EAP is Equine-Assisted Psychotherapy, which simply refers to the fact that horses are used as an aide to work with youth and teens with emotional and behavioral problems. Residents of Children's Homes receive the experiential learning that comes from working with horses. The children learn a variety of skills that can be transferred over into "real-life" situations.
On the surface the program looks relatively simple: The residents learn to ride and take care of a horse. They are taught basic skills such as grooming, riding, caring for the horse, learning about the animals and the tack. However, they are also learning to build trust, relationships, self-confidence, teamwork, responsibility, assertiveness, communication, respect, self-control and a multitude of other skills.
The equine therapy program may benefit children with:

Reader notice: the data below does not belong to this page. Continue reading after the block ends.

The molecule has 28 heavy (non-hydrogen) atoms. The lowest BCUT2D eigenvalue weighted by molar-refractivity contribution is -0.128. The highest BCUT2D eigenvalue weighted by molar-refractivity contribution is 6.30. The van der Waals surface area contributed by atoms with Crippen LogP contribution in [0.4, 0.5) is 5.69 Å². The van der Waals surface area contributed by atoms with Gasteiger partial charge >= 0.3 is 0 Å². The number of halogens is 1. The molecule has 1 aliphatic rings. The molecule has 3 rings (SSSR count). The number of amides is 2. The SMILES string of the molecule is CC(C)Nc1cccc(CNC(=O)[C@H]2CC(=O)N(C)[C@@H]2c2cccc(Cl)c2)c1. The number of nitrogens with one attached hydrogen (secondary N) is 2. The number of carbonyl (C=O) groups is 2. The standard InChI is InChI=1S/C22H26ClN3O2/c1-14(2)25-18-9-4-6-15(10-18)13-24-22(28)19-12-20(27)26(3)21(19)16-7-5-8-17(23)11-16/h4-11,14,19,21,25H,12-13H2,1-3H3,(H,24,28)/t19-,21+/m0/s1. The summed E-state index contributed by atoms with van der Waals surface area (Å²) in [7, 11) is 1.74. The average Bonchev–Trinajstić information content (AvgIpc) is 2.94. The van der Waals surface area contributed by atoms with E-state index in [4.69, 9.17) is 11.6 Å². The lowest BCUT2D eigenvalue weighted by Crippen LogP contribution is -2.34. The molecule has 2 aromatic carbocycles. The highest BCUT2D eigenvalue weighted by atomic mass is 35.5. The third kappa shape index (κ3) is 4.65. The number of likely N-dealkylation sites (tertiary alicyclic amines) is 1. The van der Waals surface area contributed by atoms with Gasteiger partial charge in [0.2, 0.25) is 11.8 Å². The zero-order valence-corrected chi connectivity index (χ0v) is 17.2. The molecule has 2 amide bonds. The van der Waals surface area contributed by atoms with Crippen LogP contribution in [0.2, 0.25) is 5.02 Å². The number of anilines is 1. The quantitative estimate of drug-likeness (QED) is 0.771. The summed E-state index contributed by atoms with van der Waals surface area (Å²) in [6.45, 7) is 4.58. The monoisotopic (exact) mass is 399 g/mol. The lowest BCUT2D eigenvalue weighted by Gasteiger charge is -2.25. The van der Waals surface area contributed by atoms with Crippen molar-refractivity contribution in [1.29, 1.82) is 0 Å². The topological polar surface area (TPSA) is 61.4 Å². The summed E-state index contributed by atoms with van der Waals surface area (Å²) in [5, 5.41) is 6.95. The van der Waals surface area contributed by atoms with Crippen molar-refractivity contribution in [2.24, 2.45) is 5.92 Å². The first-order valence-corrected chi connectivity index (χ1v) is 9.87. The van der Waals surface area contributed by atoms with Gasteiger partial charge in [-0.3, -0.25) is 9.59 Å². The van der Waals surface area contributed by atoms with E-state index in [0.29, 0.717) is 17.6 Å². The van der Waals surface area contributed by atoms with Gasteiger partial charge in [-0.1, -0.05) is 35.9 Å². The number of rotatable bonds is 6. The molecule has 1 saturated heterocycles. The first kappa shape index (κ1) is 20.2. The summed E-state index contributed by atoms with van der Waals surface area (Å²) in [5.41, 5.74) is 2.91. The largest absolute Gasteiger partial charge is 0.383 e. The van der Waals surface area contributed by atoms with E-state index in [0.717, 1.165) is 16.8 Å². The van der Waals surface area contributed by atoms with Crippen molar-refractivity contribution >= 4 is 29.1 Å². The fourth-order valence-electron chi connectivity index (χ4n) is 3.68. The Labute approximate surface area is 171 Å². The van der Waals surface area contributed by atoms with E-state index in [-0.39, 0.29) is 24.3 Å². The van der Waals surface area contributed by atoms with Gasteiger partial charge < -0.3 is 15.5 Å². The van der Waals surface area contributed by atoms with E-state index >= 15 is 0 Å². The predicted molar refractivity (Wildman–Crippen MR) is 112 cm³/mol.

- Abuse issues (sexual, verbal and physical)
- Violence and neglect issues
- Substance abuse issues
- Lack of self-esteem, confidence and respect
- Poor listening skills
- Attention deficit problems
- Lack of trust
- Poor relationship skills
- Attachment problems
- Poor communication skills
- Lack of response to traditional therapies
Residents begin the program in the Balcom Learning Center, where they participate in therapeutic groups. This includes the Equine Therapy group. As they work and show progress in dealing with their own individual issues, they begin to help to teach others in the groups and to participate in the 4-H program. Some advance through the program to the point where they can ride in shows, in parades, or work as wranglers with Children's Homes' trail-riding program.
Donations of money, horses, volunteering or tack are gladly accepted and will be used to their fullest. These are tax deductible donations.
For information, contact Brian Rankin at The Balcom Learning Center, 870-239-8316.